Star Wars Lords of the Sith by Paul S. Kemp
George: We’ve looked at two other Star Wars novels over that past few months that have really blown us away. Tarkin really impressed both of us on the strength of the story and the characters while Heir to the Jedi surprised both of us with the intimate first-person narrative of Luke Skywalker. Both books got us really excited for the new film and the number of books coming out over the next few months. So, does Star Wars Lords of the Sith by Paul S. Kemp stand up to the other books?
Jeff: Much like the other books, Lords of the Sith focuses intently on characters we know well, but on times of their life we don’t know a lot about. This book takes place during the very early days of the Rebellion, and shows us how a small splinter cell almost succeeded in taking out Darth Vader and Emperor Palpatine…and how their dynamic works.
George: A rebellion takes hold on Ryloth and we see how the importance of spice production has made Ryloth a prime target for the Empire. We meet Cham Syndulla and Isval, leaders of the Rylothian rebellion. Kemp takes us into Cham’s inner circle to see how he plans to wipe out the Emperor and Darth Vader with one attack. Still, as Jeff mentioned, this book really focuses on Emperor Palpatine and Darth Vader, especially at a time we no one really knows what Vader is capable of.
Jeff: As a small side note, it’s great how all of these new things are being interconnected. There is a off-hand comment made that Cham has a daughter…and later, we learn her name is Hera. Which, of course, because we know Cham is a Twi’lek,we know now that his daughter will grow up and be one of the lead characters on the show REBELS. I mean, that’s kind of awesome. Anyway, yes, Vader’s power is not really known, and neither is the Emperor’s, for that matter. Heck, even their “partnership,” and I use that word loosely, isn’t fully known at this point, and we can see each one testing the other in various situations, seeing how far they will go.
George: There really is a lot of political intrigue and drama in the book. Most of the story is told from the point-of-views of Vader, Cham, Imperial Officer Belkor and Moff Mors. It’s a very intense storyline and Kemp does an excellent job of describing the action while keeping the different story lines succinct, when needed, and separate. Since the book takes place so closely after Revenge of the Sith, it’s eye-opening to see the relationship between Vader and Palpatine. Even after the events of Revenge of the Sith, it’s still not obvious where Vader’s allegiance lies, nor the extent of his true powers.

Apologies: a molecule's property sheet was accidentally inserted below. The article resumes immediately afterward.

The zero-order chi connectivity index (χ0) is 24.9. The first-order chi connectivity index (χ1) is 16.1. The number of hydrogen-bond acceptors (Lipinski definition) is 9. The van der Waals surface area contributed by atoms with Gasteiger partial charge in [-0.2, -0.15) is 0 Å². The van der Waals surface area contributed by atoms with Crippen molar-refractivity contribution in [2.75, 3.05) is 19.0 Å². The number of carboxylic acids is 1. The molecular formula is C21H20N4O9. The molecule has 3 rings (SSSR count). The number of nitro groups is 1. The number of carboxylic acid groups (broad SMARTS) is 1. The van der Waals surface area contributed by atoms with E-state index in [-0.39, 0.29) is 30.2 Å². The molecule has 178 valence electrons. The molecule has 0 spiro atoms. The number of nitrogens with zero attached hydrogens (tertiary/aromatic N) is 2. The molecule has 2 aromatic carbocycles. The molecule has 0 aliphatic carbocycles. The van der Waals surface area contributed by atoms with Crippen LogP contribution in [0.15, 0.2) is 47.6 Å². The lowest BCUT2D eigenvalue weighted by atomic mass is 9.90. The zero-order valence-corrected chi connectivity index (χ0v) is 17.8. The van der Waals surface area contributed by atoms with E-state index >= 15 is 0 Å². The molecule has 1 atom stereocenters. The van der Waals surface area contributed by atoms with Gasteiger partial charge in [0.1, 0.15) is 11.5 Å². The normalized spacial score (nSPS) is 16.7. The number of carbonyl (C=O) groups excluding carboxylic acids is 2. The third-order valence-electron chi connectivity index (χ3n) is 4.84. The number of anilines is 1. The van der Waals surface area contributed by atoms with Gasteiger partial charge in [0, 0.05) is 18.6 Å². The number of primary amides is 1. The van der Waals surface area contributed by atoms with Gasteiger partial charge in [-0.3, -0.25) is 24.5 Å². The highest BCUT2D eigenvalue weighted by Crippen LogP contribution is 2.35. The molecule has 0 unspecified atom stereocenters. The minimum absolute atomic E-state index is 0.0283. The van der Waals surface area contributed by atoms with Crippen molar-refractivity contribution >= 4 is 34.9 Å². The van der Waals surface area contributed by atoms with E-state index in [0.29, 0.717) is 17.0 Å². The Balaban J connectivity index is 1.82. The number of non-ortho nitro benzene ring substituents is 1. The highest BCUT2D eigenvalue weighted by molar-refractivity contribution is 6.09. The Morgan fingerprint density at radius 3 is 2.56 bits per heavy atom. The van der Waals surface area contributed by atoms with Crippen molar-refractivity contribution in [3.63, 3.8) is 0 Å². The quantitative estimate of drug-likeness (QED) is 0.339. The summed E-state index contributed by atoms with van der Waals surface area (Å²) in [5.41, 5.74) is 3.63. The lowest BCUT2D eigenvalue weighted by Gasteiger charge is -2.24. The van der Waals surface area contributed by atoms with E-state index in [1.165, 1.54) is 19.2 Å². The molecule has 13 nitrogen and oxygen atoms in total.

Jeff: The Emperor’s abilities are still a mystery to everyone, as well, and because of that, witnesses to his power (or rather, those that cannot be trusted…meaning most people) needed to be eliminated, as to not reveal his secrets. But like George said, Vader is still a mystery to many people. When he uses his power, it often catches others, mostly the Rebels, by surprise. They have no frame of reference for the dark side of the force, so seeing him in action, killing entire squadrons of people, just further fuels all the rumors swirling about him.
George: Just like Tarkin, it was an odd sensation to read about Palpatine and Vader and to be rooting for them. Well, sort of. But it was also odd to read about them in very dangerous situations and knowing that they were going to be alive to make three more movies. The real excitement was seeing how they made it out of some pretty dire situations.
Jeff: Like there was ever any doubt, but Vader and Palpatine are cunning, formidable foes. Despite the things being thrown at them, they survive, and come up with interesting plans to get out of their situation. It’s not wonder Palpatine was able to gain control of the Senate and form the Empire. It shows, very clearly here, how manipulative and smart he is. Kemp does an excellent job of really digging deeper into the characters we know and love (loathe?) here.
George: Suffice it to say, Star Wars fans are really going to enjoy the Star Wars Lords of the Sith addition to the “now” official canon. I really enjoyed Kemp’s style and found myself looking up a few words while reading the book. Kemp’s style was very down-to-earth, but he also knows how to use words and use the appropriate words when needed. Kemp is a very impressive writer and I can’t wait to see him delve deeper into the Star Wars universe.
Jeff: While bummed that his other Star Wars novels are no longer canon, this is a great way for Kemp to blaze a trail in the new, official canon. Like George, I am excited to see what they let him dive into next. Star Wars Lords of the Sith is a great, great novel, and we highly recommend it!